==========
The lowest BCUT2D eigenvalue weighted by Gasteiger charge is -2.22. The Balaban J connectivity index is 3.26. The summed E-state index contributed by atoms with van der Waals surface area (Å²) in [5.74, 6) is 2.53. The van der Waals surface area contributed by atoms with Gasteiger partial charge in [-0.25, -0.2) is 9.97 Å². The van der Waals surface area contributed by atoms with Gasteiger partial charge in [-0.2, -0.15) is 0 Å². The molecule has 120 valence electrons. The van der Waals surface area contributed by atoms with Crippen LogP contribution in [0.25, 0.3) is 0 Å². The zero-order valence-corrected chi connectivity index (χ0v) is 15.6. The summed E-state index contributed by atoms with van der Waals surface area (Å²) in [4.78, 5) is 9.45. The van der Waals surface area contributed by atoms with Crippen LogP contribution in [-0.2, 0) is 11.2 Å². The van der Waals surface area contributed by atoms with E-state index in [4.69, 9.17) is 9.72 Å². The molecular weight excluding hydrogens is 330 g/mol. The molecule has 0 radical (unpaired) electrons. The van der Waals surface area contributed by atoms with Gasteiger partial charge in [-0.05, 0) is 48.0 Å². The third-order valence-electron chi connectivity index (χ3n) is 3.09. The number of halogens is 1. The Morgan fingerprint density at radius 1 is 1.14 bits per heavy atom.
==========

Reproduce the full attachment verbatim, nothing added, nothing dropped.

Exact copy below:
The lowest BCUT2D eigenvalue weighted by Gasteiger charge is -2.22. The Balaban J connectivity index is 3.26. The summed E-state index contributed by atoms with van der Waals surface area (Å²) in [5.74, 6) is 2.53. The van der Waals surface area contributed by atoms with Gasteiger partial charge in [-0.25, -0.2) is 9.97 Å². The van der Waals surface area contributed by atoms with Gasteiger partial charge in [-0.2, -0.15) is 0 Å². The molecule has 120 valence electrons. The van der Waals surface area contributed by atoms with Crippen LogP contribution in [0.25, 0.3) is 0 Å². The zero-order valence-corrected chi connectivity index (χ0v) is 15.6. The summed E-state index contributed by atoms with van der Waals surface area (Å²) in [4.78, 5) is 9.45. The van der Waals surface area contributed by atoms with Crippen LogP contribution in [-0.2, 0) is 11.2 Å². The van der Waals surface area contributed by atoms with E-state index in [4.69, 9.17) is 9.72 Å². The molecular weight excluding hydrogens is 330 g/mol. The molecule has 0 radical (unpaired) electrons. The van der Waals surface area contributed by atoms with Gasteiger partial charge in [-0.05, 0) is 48.0 Å². The third-order valence-electron chi connectivity index (χ3n) is 3.09. The number of halogens is 1. The Morgan fingerprint density at radius 1 is 1.14 bits per heavy atom.